It’s estimated that only 24% of garages in the UK are actually used to park a car.
And, when you think about it, is it really all that surprising when you consider what long-forgotten items you have stowed away in yours?
An old lawn mower perhaps? Tools that never see the light of day? There’s probably all manner of useless odds and ends laying around in there, which probably makes you wonder if there’s a way of turning the space into something much more practical.
A well planned and executed garage conversion can add up to 10% onto the resale value of a home and is one of the most effective home investments a homeowner can make. Especially considering your increasing your living space without the extensive costs and inconveniences associated with moving house.
In this blog, we cover all the aspects you need to consider before you undertake a garage conversion.
Space & Design
Typical garages are much longer and thinner than most of the rooms inside the home itself, measuring approximately 3 metres wide by 6 metres deep.
To attain a more traditional shape during the conversion, consider erecting a wall to convert one room into two. The additional space is perfect for an ensuite or storage space.
If you aren’t considering on significantly modifying the architectural structure of the building, then planning permission normally isn’t needed.
Although planning permission isn't customarily needed to convert a garage into a living space, you will need to abide by building regulations, which includes informing your local council.
Building regulations cover ventilation, moisture proofing, insulation, fireproofing, escape routes and structural integrity.
It’s important that you strictly adhere to these regulations as any building inspector looking to present a certificate of completion will want to visually inspect all these elements.
Insulation will be measured in U value – the method used to measure, in watts, the heat escaping from each square metre of material.
Below is the U value which must be achieved by each insulation area:
- Walls: 0.35W/m2/K
- Pitched Roof: 0.16W/m2/K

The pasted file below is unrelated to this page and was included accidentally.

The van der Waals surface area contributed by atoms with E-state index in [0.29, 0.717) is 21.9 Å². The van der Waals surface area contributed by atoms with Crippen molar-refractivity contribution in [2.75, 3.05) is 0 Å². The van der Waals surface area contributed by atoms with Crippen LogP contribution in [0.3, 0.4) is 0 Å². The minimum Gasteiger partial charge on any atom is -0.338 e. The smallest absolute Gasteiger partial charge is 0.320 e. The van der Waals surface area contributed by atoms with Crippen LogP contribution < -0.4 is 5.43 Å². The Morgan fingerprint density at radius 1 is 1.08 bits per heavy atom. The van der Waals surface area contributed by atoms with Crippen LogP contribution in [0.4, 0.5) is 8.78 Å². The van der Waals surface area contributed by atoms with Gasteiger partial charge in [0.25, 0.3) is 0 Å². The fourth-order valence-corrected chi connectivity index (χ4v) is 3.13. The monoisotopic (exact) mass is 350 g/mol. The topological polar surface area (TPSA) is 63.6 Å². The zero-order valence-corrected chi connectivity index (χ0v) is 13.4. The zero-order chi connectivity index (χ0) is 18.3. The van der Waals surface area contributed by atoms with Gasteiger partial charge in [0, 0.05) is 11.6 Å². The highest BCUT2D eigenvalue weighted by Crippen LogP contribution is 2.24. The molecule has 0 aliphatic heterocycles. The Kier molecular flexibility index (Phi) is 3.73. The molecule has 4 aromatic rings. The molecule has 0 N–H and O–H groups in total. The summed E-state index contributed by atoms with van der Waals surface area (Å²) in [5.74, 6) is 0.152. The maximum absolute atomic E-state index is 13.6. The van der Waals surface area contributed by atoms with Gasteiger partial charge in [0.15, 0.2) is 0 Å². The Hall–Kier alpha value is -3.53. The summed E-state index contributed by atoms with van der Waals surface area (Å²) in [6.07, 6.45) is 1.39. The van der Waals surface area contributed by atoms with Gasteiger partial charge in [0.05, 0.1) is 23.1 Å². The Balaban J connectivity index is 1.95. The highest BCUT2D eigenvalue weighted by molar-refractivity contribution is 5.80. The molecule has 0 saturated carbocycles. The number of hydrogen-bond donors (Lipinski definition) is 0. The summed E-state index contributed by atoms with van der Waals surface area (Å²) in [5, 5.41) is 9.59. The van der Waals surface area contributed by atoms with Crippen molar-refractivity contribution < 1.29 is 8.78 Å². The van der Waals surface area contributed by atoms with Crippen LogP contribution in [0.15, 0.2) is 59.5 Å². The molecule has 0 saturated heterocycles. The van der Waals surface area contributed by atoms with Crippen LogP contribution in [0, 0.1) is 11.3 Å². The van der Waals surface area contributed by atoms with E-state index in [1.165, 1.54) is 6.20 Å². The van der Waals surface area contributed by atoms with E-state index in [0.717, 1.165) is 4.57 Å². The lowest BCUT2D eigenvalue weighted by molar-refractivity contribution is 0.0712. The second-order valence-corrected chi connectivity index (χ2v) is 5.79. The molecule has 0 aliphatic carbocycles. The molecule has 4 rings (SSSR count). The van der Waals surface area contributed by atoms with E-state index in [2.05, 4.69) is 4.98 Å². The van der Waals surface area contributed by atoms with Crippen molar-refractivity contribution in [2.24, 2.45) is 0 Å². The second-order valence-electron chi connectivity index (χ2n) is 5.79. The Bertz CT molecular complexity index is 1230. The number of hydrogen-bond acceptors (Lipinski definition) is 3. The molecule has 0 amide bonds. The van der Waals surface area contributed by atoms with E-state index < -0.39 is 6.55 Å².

- Flat Roof: 0.25W/m2/K
- Flooring: 0.24W/m2K
- Windows: 0.18W/m2K.
Damp proofing is a must if you're turning the garage into a space such as a bedroom. Most newer garages should already have damp proof materials in the walls, but it's essential to confirm this rather than make assumptions.
The floor must be damp proofed with a layer of damp proof membrane when it is reconstructed.
Plumbing & Wiring
Assess the plumbing and wiring of both the house and garage.
Have an electrician inspect the garage walls and ceiling wiring, if you can’t do it yourself. Installing radiators and lighting will increase the workload of the household mains, which may mean you need a separate unit to divert the strain.
Although your current garage floor is robust enough to cope with almost anything – it was designed to withstand a car, after all – you will still need to install additional damp proofing and insulation to keep abreast with building regulations.
If a concrete floor is created then damp proof membrane must be added between the two layers.
External walls are covered by building regulations and must meet the criteria for moisture-proofing and insulation. If a garage is integral to the home, the exterior walls will more than likely meet with building regulations.
Interior walls between rooms are also subject to building codes in relation to fireproofing. This will mean either one or two layers of fireproof plasterboard will need to be installed. All doors between rooms will need to be FD30 fire approved.
Certificate of Completion
Any renovation that requires a notice of building will need a completion certificate, which proves the work undertaken was done so correctly and to specification.
Having a completion certificate for a garage conversion is something that will improve your property’s value. When you come to sell the home agents, and purchasers use your completion certificate as proof that your conversion was up to scratch from a building code point of view.
Garage conversions are a great way to transform your glorified tip into a wonderfully open living space. While it’s true that garage conversions are disruptive to your home life, the flip side is that it presents a much cheaper and more convenient option to moving home.